News: Madigan snuffs out Tobacco
Story by Staff Sgt. David Chapman
JOINT BASE LEWIS-McCHORD, Wash. — For service members, Department of Defense contractors and civilian visitors on Joint Base Lewis-McChord, available places to smoke will become more limited after the new year.
On Jan. 1, 2013, Madigan Healthcare System will implement a no tobacco policy at its main hospital campus, the Madigan Annex, Winder Family Medical Clinic, Okubo Family Medicine Clinic on Lewis-North and McChord Clinic on McChord-Field.
“Army medicine is really focusing on wellness and affecting all of our patient’s health rather than just responding to illness,” said Col. Dallas Homas, Madigan commander. “We are trying to reach out and say, ‘listen it is really important to focus on what it takes to be healthy.’ It is an incredibly important initiative that we are undertaking. It’s directly in support of the surgeon general’s Army Medicine Strategy 2020, and really a potentially huge impact on our patient population and their overall health and wellness.”
The exact changes being made to the tobacco policy at Madigan will be simple and easily defined. There will be no tobacco, to include cigarettes, pipes, cigars, dip, chewing tobacco or even electronic cigarettes, allowed in or near the hospital, said Homas.
Homas knew some staff members would not be receptive to the program, but he has been surprised by the welcoming attitude from the majority.
“We thought we would hear a lot of negativity, a lot push back on this policy. But that has not been the case,” said Homas. “I think that Madigan staff is very excited to take this on and to move forward with it. Long time addicted tobacco users are a tough population and I would tell them this is for their benefit, the benefit of their family and friends.”
The challenge of implementing this program required an agreement that would be accepted by the union represented civilian employees, and the Madigan command staff.
Glenn Lampmann, president of the American Federation of Government Employees, Local 1502, was key to helping to make sure the policy change offered the most benefit to all those it would impact and to help ease any concerns for those who were not necessarily excited about the change.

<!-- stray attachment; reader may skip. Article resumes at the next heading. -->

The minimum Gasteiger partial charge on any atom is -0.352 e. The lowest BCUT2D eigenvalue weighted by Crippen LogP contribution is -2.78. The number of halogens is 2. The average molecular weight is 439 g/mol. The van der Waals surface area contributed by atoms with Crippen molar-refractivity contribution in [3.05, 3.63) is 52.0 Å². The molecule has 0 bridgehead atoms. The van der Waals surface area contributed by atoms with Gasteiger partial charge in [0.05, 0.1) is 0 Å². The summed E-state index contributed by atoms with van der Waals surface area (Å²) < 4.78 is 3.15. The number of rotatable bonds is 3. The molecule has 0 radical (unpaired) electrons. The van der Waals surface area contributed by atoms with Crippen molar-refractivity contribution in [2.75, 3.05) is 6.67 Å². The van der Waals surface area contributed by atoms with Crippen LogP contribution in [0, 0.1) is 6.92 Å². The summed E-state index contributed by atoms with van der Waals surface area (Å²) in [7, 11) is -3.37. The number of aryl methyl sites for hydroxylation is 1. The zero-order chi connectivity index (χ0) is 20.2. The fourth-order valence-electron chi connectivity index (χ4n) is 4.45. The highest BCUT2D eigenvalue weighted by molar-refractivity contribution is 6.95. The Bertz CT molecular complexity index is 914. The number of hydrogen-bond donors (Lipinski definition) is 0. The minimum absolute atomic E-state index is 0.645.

“I lost some dues paying members over this issue, but less than I had expected. But I think some people are taking it as an opportunity to quit smoking,” said Lampmann. “For the most part it has been a positive response. It is something we should do as a health care facility.”
The civilian employees were able to come to a special agreement as part of the new policy that will allow them to go to their personal vehicles to smoke on their breaks, no longer at the smoking area closer to the building, explained Homas.
Madigan’s commander sees the new policy as an opportunity to battle illness from a different direction and to become the natural leader in wellness and prevention.
“I think this is a step that has been needed for decades,” said Homas. “We in America have known for a very long time that tobacco use is a significant contributor of many illnesses that afflict Americans across the country. Once we are able to get our patient population and our staff to stop using tobacco products, think of the increase in wellness and decrease in the bouts of bronchitis, upper respiratory tract infections and head, neck and lung cancers.”
The new policy is very important to non-smokers as well. For them it is more about the image that a health care provider must present to their patients on a daily basis.
“I’m a health care professional. I feel an obligation to model good healthy behavior that promotes health and well being,” said Col. James Terrio, chief of preventive medicine. “Madigan as an organization that provides health care to an entire community also has a similar responsibility and the tobacco-free campus really is a tangible solid step in that direction.”
For those employees of Madigan who see the new policy as an opportunity to quit smoking, the health care facility has classes and healthy alternatives to help fight the battle of nicotine addiction.
“We have a lot of programs in place. All of the primary care clinics, family medicine and pulmonary clinic, all have their own tobacco cessation programs,” said Cynthia Hawthorne, Army public health nurse and former smoker. “Staff who is interested in quitting can contact occupational therapy to sign up for classes through the cessation program there.”
Hawthorne, who has been without cigarettes for the last 24 years, is sympathetic to those who want to take on the challenges of quitting smoking and knows that Madigan will do all they can for those who ask for help.
“I am proud of Team Madigan for doing this. I smoked from a pack, to pack and a half a day for 17 years and I didn’t just quit over night. It took me a good year and a half of several attempts,” said Hawthorne. “Never quit trying to quit. It can take on average eight to ten serious quit attempts. I just kept at it.”
To sign up for smoking cessation classes contact Tri-Care at, 1-800-404-4506, to book their classes. For those interested in off post options visit, www.ucanquit2.org or contact Washington State Quit Line at 1-800-QUIT-NOW.